The University of Agricultural Sciences, Bangalore, has a huge water demand and has set-up a waste-water recycling unit for ensuring that all waste-water is treated and reused for non-potable purposes
This major public sector undertaking has a very large campus and has a huge water demand. It draws water from the Bangalore Water Supply and Sewerage Board and pays a hefty Rs. 60 per kilo-litre for the water. Being water smart, it has set-up a waste-water recycling unit and ensures that all waste-water is treated and reused for non-potable purposes, particularly gardening. Lawns are extensive on the campus and is needed for dust suppression. The unit has also set up a huge lake to harvest run-off from its vast land. More than 170 million litres of storm-runoff is stored in this vast lake.
Now its attention has turned to the large rooftop areas on campus. From 11,500 sq. m of roof area, the authorities simply connected the rainwater downpipes to a 20,000-litre sump. From here a pump sends the water into a much larger sump which takes water through a Reverse Osmosis unit. This R.O. water is needed for manufacturing purpose. The investment made for this water treatment was Rs. 10 lakh. Was the investment worth it?
The benefits translate as follows. The PSU is likely to harvest 10 million litres of water annually. This will result in a savings of Rs. 6 lakh annually. The payback period for the investment is thus less than two years. There are other benefits.
The embodied energy in alternative water, either from the BWSSB or borewells, is roughly 2 units of power per kilo-litre of water. The industry will therefore save nearly 20,000 units of power annually. This also translates as a savings in carbon emissions.
The harvested rainwater is very soft with a Total Dissolved Solids of less than 50 ppm. This is likely to reduce further as the initial leaching of cement from the sump and the pipes become less. As against this the water used from borewells had a TDS level of nearly 1000 ppm. The life of the membrane used for R.O. now increases. The reject water from the R.O. has fewer salts and can be recycled more easily than before.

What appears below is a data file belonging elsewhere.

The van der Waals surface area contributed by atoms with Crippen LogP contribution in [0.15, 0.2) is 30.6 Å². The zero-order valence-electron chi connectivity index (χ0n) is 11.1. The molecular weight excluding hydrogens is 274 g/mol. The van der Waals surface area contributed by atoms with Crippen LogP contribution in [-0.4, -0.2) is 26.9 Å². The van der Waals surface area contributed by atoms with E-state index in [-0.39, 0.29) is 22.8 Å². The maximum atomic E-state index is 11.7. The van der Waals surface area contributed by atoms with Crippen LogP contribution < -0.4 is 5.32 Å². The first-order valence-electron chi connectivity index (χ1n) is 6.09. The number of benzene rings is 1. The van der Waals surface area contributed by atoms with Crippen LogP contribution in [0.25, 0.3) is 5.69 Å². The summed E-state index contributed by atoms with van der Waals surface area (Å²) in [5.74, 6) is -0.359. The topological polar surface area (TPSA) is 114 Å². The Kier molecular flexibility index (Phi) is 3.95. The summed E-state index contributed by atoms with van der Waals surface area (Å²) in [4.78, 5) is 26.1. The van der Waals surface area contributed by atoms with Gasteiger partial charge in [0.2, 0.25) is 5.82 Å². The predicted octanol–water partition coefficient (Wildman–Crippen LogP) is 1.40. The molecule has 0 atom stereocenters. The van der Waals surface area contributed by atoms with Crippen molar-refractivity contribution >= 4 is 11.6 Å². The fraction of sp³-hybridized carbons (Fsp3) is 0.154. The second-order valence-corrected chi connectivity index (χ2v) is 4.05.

The advantage is clear and it is likely that the industry will move quickly ahead to cover all roof-tops with rainwater harvesting systems. This means that over 100,000 sq. m can be covered and over 100 million litres of rainwater harvested. No small feat for an industry located in a water-scarce city.
The University of Agriculture Sciences with a sprawling 1200-acre campus was once outside the city. Now it has become integral and falls within the Corporation limits. Its water demand for agricultural crops is high. Most of the water comes from borewells. These are overexploited and many have gone dry. It has designed for itself a watershed-based rainwater harvesting system. Thanks to a bountiful September rain a great amount of water has been collected and allowed to percolate into the ground. Many borewells have revived and are humming with water. The University is able to meet its water demands and students and professors can continue to develop knowledge with experiments on the ground.
Groundwater banks are being created in the city by institutions that occupy large tracts of lands and have large rooftops. These efforts supplement the water delivery to the city and make the city water smart. Things have to be scaled up and more such institutions brought into the rainwater harvesting community.
Further, deeper understanding of how much water is actually recharged into the ground, and what is a reasonable water demand to keep the groundwater banks humming for two to three years will ensure that the water shortfall in the city is overcome. Creative solutions using knowledge is the hallmark of the city and in this lies water wisdom.